Around the back of the wheel we have a thick, milled aluminum casing, with the paddle shifts, on/off switch, battery compartment and Bluetooth aerial.

rear view of wheel

You’ll notice the Simucube Wireless Wheel logo, serial and model number details and the Ascher logos on the paddle shifts.

These Ascher Racing paddles and bodies are manufactured from CNC machined aluminum. The units are supplied with a neodymium magnet, and the lever operates a microswitch. Ascher competent test their microswitches in an automated rig which simulates a gear shift via a paddle press. The target as I understand it is well over 2 million clicks! These items are designed to last and to stay consistent throughout their lives.

Some owners mentioned that these new paddles are slightly noisier than their carbon predecessors; but Ascher supply little adhesive rubber dots in the screw bag. You can adjust the sound, throw and overall resistance with a replacement (weaker) magnet (also supplied).

How to: Mounting to a Simucube 2 Pro

 

Mounting is relatively simple. If you’re mounting with the Simucube SQR hub, you fix the 70mm PCD adapter plate to the back of the wheel and then build up the SQR hub as usual.

If you’re using a different hub, like a Buchfink Q1R, you’ll need an adapter to convert the SC2 to a standard 70mm bolt pattern before mounting the base side of the hub.

I always start by laying everything I’ll need in front of me:

The Cube Controls wheel all come with a handy Universal Hub mount which would be nice to have as a separately available item. The reason I mention this is that the flat 70mm PCD adapter (to the right in the photo above) sits flat on the back of the wheel and doesn’t give a huge amount of depth for the SQR bolts. If you use a bolt that’s too long, you’ll damage the back of the wheel.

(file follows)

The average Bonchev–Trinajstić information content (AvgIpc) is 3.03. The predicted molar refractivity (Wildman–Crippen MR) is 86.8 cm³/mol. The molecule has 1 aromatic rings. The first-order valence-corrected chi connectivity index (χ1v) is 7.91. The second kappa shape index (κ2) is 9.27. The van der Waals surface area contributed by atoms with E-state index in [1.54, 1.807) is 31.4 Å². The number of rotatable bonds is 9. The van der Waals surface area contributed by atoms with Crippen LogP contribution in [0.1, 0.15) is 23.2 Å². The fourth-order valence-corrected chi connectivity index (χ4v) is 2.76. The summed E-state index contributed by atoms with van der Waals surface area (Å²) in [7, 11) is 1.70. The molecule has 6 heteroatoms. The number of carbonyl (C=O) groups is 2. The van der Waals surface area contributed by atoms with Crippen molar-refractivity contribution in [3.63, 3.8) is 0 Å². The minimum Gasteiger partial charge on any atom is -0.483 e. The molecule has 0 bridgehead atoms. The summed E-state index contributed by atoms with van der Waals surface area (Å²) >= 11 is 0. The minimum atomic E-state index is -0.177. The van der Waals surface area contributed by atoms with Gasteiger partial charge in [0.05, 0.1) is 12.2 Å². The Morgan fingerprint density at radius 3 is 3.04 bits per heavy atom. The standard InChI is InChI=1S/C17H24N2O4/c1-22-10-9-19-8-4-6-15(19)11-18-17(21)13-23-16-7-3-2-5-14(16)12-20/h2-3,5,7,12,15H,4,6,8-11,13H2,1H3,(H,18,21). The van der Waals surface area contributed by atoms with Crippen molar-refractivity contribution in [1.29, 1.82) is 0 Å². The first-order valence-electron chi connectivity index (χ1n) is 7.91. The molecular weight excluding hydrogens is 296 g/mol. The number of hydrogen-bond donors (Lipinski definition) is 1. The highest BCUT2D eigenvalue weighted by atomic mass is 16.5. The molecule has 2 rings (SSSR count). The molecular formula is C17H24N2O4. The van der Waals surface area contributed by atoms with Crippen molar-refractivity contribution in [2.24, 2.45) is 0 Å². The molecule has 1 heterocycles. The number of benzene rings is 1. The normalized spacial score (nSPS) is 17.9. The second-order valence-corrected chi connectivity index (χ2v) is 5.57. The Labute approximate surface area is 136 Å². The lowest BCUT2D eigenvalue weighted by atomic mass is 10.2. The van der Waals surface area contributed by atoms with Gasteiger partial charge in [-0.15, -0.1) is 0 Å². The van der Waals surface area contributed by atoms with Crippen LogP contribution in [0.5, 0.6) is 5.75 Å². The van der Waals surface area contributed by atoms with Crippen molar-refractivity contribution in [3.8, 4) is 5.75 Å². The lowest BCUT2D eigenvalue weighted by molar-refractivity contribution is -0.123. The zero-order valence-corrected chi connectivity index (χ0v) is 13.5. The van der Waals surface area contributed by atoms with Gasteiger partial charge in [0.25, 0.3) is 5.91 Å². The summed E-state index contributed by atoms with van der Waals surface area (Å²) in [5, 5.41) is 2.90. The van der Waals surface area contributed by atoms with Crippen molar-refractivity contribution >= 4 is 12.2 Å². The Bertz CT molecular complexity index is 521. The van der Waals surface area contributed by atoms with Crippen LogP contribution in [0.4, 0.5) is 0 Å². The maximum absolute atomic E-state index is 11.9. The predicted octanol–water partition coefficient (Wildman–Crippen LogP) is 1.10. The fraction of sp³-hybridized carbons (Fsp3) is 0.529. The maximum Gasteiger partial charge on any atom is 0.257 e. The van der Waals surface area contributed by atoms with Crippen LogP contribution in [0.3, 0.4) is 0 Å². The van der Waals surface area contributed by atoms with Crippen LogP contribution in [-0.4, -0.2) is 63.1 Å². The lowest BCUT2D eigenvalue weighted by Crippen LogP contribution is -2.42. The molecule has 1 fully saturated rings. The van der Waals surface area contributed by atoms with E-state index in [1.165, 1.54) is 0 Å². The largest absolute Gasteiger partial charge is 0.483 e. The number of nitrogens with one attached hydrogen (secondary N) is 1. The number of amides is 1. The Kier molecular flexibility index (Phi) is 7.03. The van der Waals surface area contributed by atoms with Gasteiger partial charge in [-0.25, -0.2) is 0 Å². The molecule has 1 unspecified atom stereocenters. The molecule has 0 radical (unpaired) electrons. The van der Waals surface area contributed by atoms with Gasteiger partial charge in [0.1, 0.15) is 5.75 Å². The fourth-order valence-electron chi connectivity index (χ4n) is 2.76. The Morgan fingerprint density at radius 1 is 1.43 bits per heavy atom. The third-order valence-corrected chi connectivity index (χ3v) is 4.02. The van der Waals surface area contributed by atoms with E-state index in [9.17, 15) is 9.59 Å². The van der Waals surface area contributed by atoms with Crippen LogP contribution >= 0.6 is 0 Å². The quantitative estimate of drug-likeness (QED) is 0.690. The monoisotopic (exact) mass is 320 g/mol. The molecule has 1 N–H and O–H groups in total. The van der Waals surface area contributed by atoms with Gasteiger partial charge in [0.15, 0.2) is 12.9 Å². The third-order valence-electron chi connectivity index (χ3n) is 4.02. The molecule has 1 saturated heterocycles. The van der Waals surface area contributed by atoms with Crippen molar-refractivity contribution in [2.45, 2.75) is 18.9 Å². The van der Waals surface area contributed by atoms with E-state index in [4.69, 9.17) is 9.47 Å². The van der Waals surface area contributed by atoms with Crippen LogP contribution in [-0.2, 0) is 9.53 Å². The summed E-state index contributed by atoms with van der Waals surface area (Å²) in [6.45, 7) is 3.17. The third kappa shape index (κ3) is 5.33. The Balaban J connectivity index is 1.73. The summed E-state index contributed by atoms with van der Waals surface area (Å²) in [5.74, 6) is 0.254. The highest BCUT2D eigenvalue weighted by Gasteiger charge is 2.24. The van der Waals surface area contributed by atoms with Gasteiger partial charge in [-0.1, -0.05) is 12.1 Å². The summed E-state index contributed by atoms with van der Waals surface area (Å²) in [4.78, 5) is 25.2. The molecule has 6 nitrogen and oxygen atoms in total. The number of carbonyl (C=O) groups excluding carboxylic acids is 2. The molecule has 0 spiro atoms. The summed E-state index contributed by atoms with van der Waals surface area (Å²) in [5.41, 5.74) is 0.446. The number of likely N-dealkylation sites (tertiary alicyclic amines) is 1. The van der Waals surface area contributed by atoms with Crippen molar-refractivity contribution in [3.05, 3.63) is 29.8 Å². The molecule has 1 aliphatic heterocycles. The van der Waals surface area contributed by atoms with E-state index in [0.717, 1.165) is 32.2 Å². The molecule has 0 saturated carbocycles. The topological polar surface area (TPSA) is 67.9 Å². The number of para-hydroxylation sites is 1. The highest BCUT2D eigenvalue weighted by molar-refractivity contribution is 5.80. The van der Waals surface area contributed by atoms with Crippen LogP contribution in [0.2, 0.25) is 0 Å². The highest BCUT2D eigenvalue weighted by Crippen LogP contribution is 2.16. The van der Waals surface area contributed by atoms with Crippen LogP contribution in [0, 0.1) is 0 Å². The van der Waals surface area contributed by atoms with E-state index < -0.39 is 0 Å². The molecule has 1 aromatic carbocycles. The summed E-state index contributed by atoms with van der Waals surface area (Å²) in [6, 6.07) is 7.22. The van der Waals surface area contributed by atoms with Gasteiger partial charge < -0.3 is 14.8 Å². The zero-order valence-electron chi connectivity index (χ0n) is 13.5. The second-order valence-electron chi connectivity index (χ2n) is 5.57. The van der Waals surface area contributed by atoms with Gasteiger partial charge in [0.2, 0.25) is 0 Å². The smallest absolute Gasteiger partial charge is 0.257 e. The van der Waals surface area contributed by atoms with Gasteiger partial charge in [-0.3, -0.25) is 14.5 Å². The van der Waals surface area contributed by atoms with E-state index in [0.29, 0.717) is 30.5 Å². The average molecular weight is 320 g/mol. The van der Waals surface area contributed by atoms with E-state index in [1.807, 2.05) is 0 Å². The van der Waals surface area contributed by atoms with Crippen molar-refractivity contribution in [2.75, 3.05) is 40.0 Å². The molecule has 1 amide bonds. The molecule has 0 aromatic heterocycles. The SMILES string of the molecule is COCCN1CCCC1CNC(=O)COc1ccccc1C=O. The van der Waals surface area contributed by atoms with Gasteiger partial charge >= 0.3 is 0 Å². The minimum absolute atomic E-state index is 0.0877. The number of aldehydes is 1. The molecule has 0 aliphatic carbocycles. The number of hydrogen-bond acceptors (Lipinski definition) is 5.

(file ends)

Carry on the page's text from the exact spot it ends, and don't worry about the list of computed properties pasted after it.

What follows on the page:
Fortunately the bolt kit supplied with the SQR hub has a selection of bolts to choose from. Before assembling, I test to make sure the bolts won’t protrude further than the 70mm plate:

Once the bolts are inserted into the SQR hub base, they protrude about 3.5mm. That’s OK as it won’t damage the wheel, but I do wish I had something a little more substantial. That’s why I believe the Ascher racing equivalent of the plate adapter would be a better fit than the SQR item.

You can mount the PCD adapter with the bolts suppled by Ascher Racing. There’s a bit of a gotcha here; you have to mount the plate so that it gives the SQR hub the right angle for the SQR pin to not interfere with the paddles.

Here it is, all lined up prior to assembly to make sure the pin won’t be a problem (not pin hole top right).

Companies like BG Motorsport make 70mm PCD extensions for Motorsport steering wheels. I think next time I’ll experiment with something like this.

Once you’ve arranged everything correctly, tighten all the bolts properly as you assemble the hub:

And finally the SQR mount:

As you’ll see the SQR has to go on at quite an angle to accommodate the Simucube SQR pin. That’s no problem for the software, of course, as you an just recalibrate the wheel centre. For me personally, I think this would start to get on my nerves. By adding roughly 20mm by way of an hub extension, this wouldn’t be an issue.

And there you have it, a freshly mounted Ascher F28-SC ready to go.

Summary

 

The Ascher F28-SC is easily the firmest, stiffest sim racing wheel I’ve ever held in my hands. The industrial grade build quality is right up there. It makes returning to something like a Fanatec Clubsport wheel a little disappointing; as you can see how a cheaper wheel is built to save on costs. Production wise, no expense has been spared in the development of this wheel. If you’ve got the budget and you want to own one of the best and most talked about sim racing wheels at the moment; the Ascher F28-SC is one to add to the collection.